Judges are permitted to interview children in their parents’ Hague Abduction Convention cases in the United States. In fact, this is a common way to elicit a child’s views (and to assess their maturity) in recent years. But, should judges be conducting these interviews? An Abduction Convention case can be brought in either U.S. state or federal court. If it is filed in a state court, it may be assigned to a judge who also handles family cases, including those cases that require the judge to conduct an analysis of the child’s best interests. While these judges may interview children more routinely than their federal counterparts, they may be tempted to expand the interview beyond the scope of a narrow Abduction Convention proceeding. Their typical child interviews tend to focus on eliciting a child’s preferences for a residential custodian, because that is the legal analysis required in these courts when they resolve custody of a minor child. If the case is filed in a federal court, the judge may have no experience in speaking with children (short of speaking to their own children at home) because federal courts are divested of jurisdiction in family law cases, and so it is rare that a federal judge will see a case that invokes any consideration of a child’s and a family’s situation. Separately, Abduction Convention proceedings are intended to be quick, summary proceedings, meaning that the judge likely has less time to conduct the interview or to gather corollary information to instruct them on the child’s maturity (including their education, emotional and mental health, full family situation, culture, language skills, and other peripheral assessments that impact a child’s communication).
Interviewing a child, and how the interviewer interprets a child’s views are extraordinarily important to the ultimate outcome in a case. Take, for example, a 2022 U.S. federal Abduction Convention case, Dubikovskyy v. Goun. The trial judge interviewed the child twice. At the end of the interviews, the judge felt that the child had a mature objection to being returned to Spain and declined to return the child. But, after a year of deliberating, the U.S. Court of Appeals for the 8th Circuit, disagreed. The appellate court reviewed the transcripts of the trial judge’s interview and concluded that the child did not have an objection, but, instead, had an equivocal preference for the United States, which didn’t meet the legal standard to deny the Father’s request to have the child returned. The appellate court instructed the trial judge to return the child to Spain, now more than one year later. (The Mother is appealing the case). This case is an example of how more than one judge can draw a different legal conclusion from the very same words spoken by a child.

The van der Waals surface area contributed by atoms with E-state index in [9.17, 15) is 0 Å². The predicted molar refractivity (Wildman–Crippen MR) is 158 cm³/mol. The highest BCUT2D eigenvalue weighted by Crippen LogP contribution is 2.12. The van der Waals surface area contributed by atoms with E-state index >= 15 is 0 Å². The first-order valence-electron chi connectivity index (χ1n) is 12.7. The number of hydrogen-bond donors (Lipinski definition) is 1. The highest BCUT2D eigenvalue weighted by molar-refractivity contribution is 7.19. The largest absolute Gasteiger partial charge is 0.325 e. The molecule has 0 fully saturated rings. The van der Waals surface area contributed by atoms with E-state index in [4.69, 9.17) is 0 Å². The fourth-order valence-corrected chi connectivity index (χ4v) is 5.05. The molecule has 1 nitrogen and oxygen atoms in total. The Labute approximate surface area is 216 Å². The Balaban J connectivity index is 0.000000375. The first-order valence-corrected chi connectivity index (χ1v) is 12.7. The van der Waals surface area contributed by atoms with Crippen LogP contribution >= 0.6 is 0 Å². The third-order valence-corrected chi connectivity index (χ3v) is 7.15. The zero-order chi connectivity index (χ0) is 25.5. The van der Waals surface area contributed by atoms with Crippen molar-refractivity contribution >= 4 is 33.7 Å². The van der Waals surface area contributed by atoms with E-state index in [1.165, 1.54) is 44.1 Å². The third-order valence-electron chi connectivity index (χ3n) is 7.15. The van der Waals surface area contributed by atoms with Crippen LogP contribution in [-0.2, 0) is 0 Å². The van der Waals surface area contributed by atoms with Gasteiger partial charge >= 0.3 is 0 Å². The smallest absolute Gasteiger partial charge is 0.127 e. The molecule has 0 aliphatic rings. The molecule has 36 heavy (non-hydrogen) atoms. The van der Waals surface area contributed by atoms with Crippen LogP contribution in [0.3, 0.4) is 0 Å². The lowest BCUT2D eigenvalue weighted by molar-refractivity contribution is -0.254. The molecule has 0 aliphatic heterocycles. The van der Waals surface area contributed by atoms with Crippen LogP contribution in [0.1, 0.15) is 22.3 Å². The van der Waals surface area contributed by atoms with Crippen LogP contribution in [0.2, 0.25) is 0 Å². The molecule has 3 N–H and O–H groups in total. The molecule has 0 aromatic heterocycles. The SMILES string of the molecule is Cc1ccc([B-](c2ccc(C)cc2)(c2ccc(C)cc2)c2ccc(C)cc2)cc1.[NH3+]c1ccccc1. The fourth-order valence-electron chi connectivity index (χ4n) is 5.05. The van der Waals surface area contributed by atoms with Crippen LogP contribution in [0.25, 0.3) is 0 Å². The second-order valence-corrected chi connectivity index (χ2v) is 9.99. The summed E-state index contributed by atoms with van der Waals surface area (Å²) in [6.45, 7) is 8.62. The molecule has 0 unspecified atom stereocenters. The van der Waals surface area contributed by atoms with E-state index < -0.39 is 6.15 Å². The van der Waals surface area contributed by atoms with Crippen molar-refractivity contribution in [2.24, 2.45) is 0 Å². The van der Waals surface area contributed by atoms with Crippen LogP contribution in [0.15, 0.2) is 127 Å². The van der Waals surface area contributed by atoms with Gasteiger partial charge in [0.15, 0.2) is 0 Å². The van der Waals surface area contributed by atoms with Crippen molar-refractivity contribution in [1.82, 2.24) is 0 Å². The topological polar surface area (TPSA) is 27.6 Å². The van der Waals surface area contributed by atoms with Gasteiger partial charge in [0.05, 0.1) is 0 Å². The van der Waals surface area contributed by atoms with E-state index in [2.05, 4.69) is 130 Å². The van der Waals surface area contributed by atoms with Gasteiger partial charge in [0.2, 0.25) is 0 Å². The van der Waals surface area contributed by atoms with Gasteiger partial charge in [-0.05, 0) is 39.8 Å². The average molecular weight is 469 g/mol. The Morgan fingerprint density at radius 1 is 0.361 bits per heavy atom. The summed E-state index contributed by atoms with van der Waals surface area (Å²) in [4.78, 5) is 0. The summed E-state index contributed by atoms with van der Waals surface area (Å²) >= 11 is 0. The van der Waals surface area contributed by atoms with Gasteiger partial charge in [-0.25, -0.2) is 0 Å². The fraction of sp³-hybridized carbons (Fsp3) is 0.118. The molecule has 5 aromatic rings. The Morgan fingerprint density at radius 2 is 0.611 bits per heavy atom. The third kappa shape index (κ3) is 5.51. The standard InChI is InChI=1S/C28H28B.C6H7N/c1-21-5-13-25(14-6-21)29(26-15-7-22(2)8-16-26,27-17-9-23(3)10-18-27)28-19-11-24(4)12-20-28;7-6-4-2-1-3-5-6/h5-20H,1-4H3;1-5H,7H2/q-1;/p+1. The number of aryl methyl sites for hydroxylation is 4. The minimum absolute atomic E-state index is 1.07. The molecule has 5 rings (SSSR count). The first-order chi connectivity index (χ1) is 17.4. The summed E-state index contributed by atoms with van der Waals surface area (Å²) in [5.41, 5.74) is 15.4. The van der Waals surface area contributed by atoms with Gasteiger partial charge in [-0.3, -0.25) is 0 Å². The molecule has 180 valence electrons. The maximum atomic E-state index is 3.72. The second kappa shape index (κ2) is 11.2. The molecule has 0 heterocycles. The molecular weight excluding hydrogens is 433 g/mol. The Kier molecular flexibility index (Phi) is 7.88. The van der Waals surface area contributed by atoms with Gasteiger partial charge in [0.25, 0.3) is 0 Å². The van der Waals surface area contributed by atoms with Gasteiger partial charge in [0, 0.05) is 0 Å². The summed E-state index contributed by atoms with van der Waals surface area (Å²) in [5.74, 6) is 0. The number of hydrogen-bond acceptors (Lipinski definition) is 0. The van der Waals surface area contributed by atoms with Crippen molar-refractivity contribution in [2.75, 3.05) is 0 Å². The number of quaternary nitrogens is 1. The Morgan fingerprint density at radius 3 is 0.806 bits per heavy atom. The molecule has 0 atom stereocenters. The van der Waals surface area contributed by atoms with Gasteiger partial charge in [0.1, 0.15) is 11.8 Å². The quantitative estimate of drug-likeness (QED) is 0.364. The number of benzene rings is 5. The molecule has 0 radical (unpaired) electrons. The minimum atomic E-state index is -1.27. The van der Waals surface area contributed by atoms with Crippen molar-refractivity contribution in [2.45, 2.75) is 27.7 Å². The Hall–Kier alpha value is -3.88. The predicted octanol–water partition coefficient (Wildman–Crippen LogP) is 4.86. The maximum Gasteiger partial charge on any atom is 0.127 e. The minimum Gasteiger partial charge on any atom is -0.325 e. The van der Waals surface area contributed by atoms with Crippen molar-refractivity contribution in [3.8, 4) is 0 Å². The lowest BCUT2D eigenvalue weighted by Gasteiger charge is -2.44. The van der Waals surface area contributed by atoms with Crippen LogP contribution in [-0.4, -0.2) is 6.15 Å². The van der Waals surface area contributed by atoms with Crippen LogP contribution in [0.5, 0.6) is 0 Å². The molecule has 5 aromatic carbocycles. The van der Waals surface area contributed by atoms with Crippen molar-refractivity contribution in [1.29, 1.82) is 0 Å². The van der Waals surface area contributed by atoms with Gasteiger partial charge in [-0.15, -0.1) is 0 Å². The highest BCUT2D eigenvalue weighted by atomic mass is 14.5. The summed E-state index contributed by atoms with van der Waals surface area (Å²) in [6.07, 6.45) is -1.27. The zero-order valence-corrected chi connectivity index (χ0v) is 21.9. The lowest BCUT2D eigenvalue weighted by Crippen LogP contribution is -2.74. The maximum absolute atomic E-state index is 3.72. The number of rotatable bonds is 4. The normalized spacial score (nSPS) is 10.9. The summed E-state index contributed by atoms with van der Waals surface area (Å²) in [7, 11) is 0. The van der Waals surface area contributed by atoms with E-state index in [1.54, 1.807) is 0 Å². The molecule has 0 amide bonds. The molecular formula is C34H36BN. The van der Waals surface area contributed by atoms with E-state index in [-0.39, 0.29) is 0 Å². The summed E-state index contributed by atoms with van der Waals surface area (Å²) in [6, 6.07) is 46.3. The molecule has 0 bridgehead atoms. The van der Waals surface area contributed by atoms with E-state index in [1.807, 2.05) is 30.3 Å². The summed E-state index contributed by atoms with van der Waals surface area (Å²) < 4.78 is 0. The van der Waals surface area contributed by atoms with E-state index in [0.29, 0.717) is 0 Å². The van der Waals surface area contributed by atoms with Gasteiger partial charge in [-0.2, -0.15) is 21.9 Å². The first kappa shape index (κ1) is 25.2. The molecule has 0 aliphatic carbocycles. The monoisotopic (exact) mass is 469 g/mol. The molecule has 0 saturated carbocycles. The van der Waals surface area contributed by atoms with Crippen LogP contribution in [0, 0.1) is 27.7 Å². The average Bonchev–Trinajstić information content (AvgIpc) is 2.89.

The U.S. Uniform Law Commission, understanding the need for consistency and guidelines has formed a Drafting Committee for a new uniform law on judicial interviews of children in situations where the child’s parents (or guardians) are engaged in a private dispute over the child (as opposed to a public welfare neglect or abuse matter). These private disputes would include not only custody matters, but Abduction Convention cases (at least brought in the U.S. state level courts). The Committee will hold its first meeting in November 2023, and conduct its work over the next several years.